- Reading time: 3 minutes
- Price: Free download
- Published: 20th October 2021
- Price: Free download
- File format: Text
Being in attendance at the head of state level summit of the Southern African Development committee in Zimbabwe and observing the circus of two-faced diplomacy was the initial piquing of interest in what was at first just a career aim. However, geopolitical events in recent years such as the South China Sea dispute, crisis in Kashmir as well as those of the past including the 1973 oil crisis have all pushed this interest beyond that of just a career goal. I am now desirous to analyse foreign policy to acquire an understanding of the reasons and wider economic complexities behind global events and decisions made by world leaders.
Having lived the legacy of the British Empire’s invasive hand of imperialism in my native Zimbabwe for three years, I have gained a unique perspective on the effects of Victorian foreign policy. My spell in Zimbabwe actually highlighted some positives relating to British settlement such as an infrastructure developed well beyond anything that could have been imagined and an education system that has left Zimbabwe with the highest literacy rate in Africa. It is conceivable that just a few more years of British rule would have averted the negative situation Zimbabwe is in today. This is a view held by some in Zimbabwe, pointing to South Africa as an example who were liberated sixteen years later and enjoy a significantly higher quality of life. However, it is important to remember the cruelty locals had to endure. In this light, a perusal of Adam Hochschild’s ‘King Leopold’s Ghost,’ will shed light on the parallels that can be drawn between Belgium’s exploration of Africa in the late 1800’s and China’s scramble for Africa in the present day. Linking all these events is economics and so taking a cynical view of global politics, world leaders make decisions based on the National Interest model of International Relations. As evidenced by my style of diplomacy in Model United Nations where I have debated resolutions on issues ranging from proposed responses to the Ebola outbreak to combatting the Boko Haram Insurgency, I believe the Liberal approach will go a lot further in preserving stability, though I recognise the difficulty in always remaining pragmatic.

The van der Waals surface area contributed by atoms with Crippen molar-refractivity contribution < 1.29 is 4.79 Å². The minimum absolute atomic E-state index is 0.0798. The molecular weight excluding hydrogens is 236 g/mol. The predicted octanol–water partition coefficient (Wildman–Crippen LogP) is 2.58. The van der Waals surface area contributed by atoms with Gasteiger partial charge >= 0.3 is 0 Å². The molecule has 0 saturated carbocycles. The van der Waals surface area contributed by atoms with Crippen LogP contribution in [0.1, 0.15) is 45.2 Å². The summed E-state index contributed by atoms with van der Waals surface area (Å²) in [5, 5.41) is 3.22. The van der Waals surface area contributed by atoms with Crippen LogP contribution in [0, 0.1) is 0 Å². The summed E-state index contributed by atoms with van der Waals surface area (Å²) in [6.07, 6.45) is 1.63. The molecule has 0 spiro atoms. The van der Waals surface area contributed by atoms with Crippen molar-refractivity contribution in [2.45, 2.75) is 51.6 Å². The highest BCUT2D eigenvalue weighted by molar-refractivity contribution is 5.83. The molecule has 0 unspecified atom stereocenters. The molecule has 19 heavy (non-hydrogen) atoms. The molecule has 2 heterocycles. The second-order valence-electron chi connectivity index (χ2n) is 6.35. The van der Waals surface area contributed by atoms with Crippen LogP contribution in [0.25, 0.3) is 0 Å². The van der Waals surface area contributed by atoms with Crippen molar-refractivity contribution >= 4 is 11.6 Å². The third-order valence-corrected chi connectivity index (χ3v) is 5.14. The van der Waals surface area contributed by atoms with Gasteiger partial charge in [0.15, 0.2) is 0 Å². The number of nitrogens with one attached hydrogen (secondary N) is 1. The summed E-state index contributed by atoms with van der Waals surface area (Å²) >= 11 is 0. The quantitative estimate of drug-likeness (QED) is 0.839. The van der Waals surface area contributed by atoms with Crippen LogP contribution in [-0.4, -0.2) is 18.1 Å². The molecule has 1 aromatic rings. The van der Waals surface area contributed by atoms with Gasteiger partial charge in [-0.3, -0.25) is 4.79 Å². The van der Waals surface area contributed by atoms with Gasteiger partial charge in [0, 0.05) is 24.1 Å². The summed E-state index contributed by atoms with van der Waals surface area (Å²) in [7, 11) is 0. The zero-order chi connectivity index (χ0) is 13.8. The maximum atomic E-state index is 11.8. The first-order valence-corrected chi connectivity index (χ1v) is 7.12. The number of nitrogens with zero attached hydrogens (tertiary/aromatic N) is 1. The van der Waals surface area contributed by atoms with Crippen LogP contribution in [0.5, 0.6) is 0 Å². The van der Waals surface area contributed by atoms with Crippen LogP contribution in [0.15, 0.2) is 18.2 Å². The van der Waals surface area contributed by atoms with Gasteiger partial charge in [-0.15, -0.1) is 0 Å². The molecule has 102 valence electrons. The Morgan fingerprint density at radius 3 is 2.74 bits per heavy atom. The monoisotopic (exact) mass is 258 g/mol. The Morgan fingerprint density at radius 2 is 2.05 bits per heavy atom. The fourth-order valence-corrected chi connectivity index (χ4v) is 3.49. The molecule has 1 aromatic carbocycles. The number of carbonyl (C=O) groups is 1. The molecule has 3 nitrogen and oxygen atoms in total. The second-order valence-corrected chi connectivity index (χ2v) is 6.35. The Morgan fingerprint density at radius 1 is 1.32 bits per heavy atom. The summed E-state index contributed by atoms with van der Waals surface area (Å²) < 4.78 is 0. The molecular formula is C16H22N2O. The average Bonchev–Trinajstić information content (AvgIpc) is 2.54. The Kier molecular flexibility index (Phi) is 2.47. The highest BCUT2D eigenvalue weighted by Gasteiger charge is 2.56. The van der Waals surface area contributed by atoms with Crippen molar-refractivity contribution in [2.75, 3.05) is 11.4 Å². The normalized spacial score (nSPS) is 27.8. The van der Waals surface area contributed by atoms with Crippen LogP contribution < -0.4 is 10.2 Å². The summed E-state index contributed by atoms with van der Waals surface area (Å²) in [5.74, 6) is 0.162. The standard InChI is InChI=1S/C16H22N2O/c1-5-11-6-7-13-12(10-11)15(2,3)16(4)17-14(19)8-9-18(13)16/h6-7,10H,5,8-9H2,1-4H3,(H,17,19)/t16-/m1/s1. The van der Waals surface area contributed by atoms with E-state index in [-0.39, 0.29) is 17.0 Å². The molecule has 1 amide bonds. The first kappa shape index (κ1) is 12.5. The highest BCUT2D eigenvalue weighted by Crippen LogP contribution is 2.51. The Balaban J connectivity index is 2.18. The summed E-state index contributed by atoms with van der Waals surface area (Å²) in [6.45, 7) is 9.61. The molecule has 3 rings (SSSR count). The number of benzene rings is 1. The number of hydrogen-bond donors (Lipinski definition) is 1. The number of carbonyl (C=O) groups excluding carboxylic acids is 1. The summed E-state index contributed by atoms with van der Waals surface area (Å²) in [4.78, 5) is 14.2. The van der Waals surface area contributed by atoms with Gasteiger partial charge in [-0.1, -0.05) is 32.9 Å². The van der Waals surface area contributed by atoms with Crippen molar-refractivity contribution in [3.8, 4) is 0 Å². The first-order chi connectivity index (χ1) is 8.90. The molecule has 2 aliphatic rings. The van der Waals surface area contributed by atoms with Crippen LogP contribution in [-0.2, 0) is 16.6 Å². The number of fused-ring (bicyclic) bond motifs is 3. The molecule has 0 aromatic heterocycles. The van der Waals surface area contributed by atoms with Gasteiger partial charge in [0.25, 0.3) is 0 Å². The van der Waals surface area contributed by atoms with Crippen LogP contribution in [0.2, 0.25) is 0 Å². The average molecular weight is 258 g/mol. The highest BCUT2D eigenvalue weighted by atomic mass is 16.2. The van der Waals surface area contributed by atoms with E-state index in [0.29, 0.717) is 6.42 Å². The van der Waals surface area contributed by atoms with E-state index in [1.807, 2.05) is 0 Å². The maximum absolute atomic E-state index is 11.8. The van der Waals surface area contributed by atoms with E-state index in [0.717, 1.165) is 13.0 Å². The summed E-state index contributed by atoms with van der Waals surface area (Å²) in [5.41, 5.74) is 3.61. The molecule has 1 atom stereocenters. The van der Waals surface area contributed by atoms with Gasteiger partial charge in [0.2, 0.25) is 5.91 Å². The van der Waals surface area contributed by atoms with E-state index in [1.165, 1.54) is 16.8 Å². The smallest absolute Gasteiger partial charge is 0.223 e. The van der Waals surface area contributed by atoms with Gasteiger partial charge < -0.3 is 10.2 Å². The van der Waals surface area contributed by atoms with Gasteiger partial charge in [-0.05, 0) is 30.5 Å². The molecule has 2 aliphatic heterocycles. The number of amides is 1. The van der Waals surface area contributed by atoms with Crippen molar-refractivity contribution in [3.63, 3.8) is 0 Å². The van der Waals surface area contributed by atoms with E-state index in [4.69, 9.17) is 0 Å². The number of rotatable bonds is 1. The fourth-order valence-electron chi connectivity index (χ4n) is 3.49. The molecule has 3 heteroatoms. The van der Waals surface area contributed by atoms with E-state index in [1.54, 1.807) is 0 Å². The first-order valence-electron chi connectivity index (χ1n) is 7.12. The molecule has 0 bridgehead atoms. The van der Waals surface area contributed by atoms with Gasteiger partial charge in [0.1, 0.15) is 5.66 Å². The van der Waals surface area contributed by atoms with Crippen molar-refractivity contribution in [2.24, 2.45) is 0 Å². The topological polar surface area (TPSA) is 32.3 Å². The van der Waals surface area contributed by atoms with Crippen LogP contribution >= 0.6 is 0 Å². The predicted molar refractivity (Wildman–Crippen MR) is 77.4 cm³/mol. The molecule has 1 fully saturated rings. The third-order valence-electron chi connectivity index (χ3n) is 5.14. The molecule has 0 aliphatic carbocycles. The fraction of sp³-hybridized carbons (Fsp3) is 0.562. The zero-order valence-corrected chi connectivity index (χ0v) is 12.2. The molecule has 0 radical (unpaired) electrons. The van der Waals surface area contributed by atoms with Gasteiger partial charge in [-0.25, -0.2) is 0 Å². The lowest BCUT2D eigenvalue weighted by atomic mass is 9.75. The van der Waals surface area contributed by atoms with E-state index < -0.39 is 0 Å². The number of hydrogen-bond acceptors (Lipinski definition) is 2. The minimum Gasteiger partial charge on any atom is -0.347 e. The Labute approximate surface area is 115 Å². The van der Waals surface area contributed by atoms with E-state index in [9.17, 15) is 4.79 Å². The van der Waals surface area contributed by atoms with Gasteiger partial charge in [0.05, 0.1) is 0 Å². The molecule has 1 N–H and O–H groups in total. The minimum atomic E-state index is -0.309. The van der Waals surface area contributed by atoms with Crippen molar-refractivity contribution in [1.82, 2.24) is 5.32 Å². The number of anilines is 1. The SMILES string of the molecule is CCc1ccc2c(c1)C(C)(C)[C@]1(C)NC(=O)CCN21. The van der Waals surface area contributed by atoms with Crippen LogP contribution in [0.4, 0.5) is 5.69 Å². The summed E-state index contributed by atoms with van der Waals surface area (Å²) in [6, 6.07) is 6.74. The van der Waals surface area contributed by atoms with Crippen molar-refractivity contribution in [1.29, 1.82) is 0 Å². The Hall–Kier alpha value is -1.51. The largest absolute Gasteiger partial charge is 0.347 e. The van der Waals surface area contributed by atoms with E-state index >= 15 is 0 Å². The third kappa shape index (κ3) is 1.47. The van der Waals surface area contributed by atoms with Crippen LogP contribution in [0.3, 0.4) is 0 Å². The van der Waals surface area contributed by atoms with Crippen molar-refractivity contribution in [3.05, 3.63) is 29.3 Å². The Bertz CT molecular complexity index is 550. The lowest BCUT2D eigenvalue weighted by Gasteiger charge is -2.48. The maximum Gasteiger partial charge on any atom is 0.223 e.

My three years in Zimbabwe and frequent trips back have also enables me to observe a nation on its development journey despite the far-reaching corruption that has warped the system. Living in Zimbabwe, you begin to understand that diplomacy is multi-faceted as international players attempt to orchestrate political change.
The opportunity to study Economics, History and Politics at A-Level has given me a well rounded introduction into how the global economy and political system are interconnected as well as providing me with the skills to analyse and critically evaluate arguments. Having studied the German Reformation in depth, I observed broad similarities between this event and Brexit. Taking Economics has also shown me how the basic issue of the scarcity of resources influences almost every major dispute in the international arena, whilst studying Politics has taught me that domestic legislative bodies and public political opinion have huge influence on foreign policy decisions made by government as well as shedding light on why public opinion was ignored as it was by the Blair government in 2003 on Iraq.
Aside from academia, I am a keen rugby player with my local club which has helped develop my leadership skills and teamwork whilst my volunteering with a startup charity has strengthened my sense of community and organisational skills.
The decision to choose this degree was facilitated by a taster course at Kings College and an online course in Global Diplomacy from SOAS. I one day hope to be at the centre of international politics, taking part in shaping the foreign policy of Zimbabwe or Africa as a whole in the African Union and so I believe the interdisciplinary nature of this degree not only suits my cosmopolitan mindset but will also give me the foundation to pursue my dream.
Review this personal statement:
There are no reviews yet. Be the first one to write one.